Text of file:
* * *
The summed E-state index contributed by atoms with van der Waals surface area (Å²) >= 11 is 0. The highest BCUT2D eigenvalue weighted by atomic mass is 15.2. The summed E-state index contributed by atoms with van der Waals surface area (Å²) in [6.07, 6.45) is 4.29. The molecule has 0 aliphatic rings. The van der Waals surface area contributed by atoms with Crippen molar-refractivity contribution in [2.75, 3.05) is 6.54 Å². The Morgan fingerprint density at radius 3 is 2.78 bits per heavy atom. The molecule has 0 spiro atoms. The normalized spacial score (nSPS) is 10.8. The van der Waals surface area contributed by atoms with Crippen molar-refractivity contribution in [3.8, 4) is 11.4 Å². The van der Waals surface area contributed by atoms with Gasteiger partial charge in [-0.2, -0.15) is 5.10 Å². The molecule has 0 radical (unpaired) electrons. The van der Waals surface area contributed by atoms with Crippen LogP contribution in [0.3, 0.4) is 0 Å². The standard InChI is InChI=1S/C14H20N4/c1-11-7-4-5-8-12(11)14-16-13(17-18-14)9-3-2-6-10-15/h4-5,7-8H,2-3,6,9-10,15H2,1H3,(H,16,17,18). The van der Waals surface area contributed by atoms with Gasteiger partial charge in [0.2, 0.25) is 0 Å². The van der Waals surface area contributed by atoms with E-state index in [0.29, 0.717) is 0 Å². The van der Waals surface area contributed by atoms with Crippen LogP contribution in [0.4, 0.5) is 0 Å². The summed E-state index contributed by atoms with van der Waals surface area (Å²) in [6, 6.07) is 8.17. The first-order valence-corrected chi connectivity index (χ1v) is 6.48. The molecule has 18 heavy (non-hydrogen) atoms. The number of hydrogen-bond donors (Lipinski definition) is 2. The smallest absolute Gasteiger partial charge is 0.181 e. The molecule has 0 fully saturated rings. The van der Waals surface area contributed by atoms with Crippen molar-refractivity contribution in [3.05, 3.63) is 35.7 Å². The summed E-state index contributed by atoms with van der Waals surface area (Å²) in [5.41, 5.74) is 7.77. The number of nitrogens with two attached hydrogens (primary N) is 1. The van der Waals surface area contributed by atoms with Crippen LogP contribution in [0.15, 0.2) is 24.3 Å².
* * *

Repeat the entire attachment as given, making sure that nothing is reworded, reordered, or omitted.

The summed E-state index contributed by atoms with van der Waals surface area (Å²) >= 11 is 0. The highest BCUT2D eigenvalue weighted by atomic mass is 15.2. The summed E-state index contributed by atoms with van der Waals surface area (Å²) in [6.07, 6.45) is 4.29. The molecule has 0 aliphatic rings. The van der Waals surface area contributed by atoms with Crippen molar-refractivity contribution in [2.75, 3.05) is 6.54 Å². The Morgan fingerprint density at radius 3 is 2.78 bits per heavy atom. The molecule has 0 spiro atoms. The normalized spacial score (nSPS) is 10.8. The van der Waals surface area contributed by atoms with Crippen molar-refractivity contribution in [3.8, 4) is 11.4 Å². The van der Waals surface area contributed by atoms with Gasteiger partial charge in [-0.2, -0.15) is 5.10 Å². The molecule has 0 radical (unpaired) electrons. The van der Waals surface area contributed by atoms with Crippen LogP contribution in [0.3, 0.4) is 0 Å². The standard InChI is InChI=1S/C14H20N4/c1-11-7-4-5-8-12(11)14-16-13(17-18-14)9-3-2-6-10-15/h4-5,7-8H,2-3,6,9-10,15H2,1H3,(H,16,17,18). The van der Waals surface area contributed by atoms with Gasteiger partial charge in [0.2, 0.25) is 0 Å². The van der Waals surface area contributed by atoms with E-state index in [0.29, 0.717) is 0 Å². The van der Waals surface area contributed by atoms with Crippen LogP contribution in [0.4, 0.5) is 0 Å². The summed E-state index contributed by atoms with van der Waals surface area (Å²) in [6, 6.07) is 8.17. The first-order valence-corrected chi connectivity index (χ1v) is 6.48. The molecule has 18 heavy (non-hydrogen) atoms. The number of hydrogen-bond donors (Lipinski definition) is 2. The smallest absolute Gasteiger partial charge is 0.181 e. The molecule has 0 fully saturated rings. The van der Waals surface area contributed by atoms with Crippen molar-refractivity contribution in [3.05, 3.63) is 35.7 Å². The summed E-state index contributed by atoms with van der Waals surface area (Å²) in [5.41, 5.74) is 7.77. The number of nitrogens with two attached hydrogens (primary N) is 1. The van der Waals surface area contributed by atoms with Crippen LogP contribution in [0.15, 0.2) is 24.3 Å².